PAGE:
Visualizing for food cravings? You don’t say…
God, I love visualization. It is so powerful and so useful. It is used by athletes, entrepreneurs, the sick and injured, ordinary people who want to make life changes. Just when I thought I had read about all the types of visualization, I learned about a new way to use it.
Eve Kemps and Marida Tiggemann of Flinders University in Australia reviewed the latest research on food craving and found some fascinating stuff.
What is the difference between a food craving and hunger? Food cravings are usually pretty specific. For me, it is dark chocolate with hazelnut toffee. There, I just got up and ate 2 squares.
Research suggests that the reason cravings are so specific is the vivid image the person has of the food. The mental capacity it takes to create and hold onto this clear picture of food actually affects our ability to perform other cognitive tasks. For example, in an experiment where two sets of volunteers were made to solve word and math problems, the group that was craving chocolate preformed worse. The theory is that so much of our cognitive resources are going to imagine the food, our brains have a hard time completing other tasks. Its no wonder we finally end up giving into these cravings. We want our minds back!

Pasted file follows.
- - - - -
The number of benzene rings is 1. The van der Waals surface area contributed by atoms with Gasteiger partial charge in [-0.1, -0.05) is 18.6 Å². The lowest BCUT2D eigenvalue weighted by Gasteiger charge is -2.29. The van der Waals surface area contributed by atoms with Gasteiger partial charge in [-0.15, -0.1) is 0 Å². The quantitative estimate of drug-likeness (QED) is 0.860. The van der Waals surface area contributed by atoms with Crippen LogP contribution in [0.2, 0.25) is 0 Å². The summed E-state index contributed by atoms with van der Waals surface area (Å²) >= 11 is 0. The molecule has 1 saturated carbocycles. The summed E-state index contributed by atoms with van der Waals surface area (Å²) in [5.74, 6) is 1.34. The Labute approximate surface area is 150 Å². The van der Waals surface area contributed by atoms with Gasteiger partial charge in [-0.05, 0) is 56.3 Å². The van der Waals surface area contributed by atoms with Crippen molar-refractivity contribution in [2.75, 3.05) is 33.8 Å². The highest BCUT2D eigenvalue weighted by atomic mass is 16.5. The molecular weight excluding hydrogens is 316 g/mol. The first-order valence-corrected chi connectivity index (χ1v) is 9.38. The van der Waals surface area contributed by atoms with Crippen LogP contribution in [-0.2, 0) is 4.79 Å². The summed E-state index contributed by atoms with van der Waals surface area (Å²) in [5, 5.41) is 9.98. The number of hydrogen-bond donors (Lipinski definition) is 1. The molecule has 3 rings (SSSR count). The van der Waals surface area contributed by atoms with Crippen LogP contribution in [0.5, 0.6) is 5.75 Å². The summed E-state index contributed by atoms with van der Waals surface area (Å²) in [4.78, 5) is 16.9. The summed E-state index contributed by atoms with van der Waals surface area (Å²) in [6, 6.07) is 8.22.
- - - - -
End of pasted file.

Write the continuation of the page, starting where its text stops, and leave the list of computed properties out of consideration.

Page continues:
Who can’t relate to that? So, this is where visualization comes in. The latest research indicates that we can “visualize” out way out of the craving. Basically, by shifting the brain’s focus to a new visual task, it can help loosen its grip on the food image. One experiment showed that food-craving volunteers who visualized images of common sights reduced their cravings. Researchers think there is great promise in using visual tasks to curb cravings and possibly other substances such as drugs and alcohol.
I don’t know if I am more pleased that I can try and visualize myself from eating chocolate or that research shows if I just go ahead and eat it my cognitive abilities will be restored….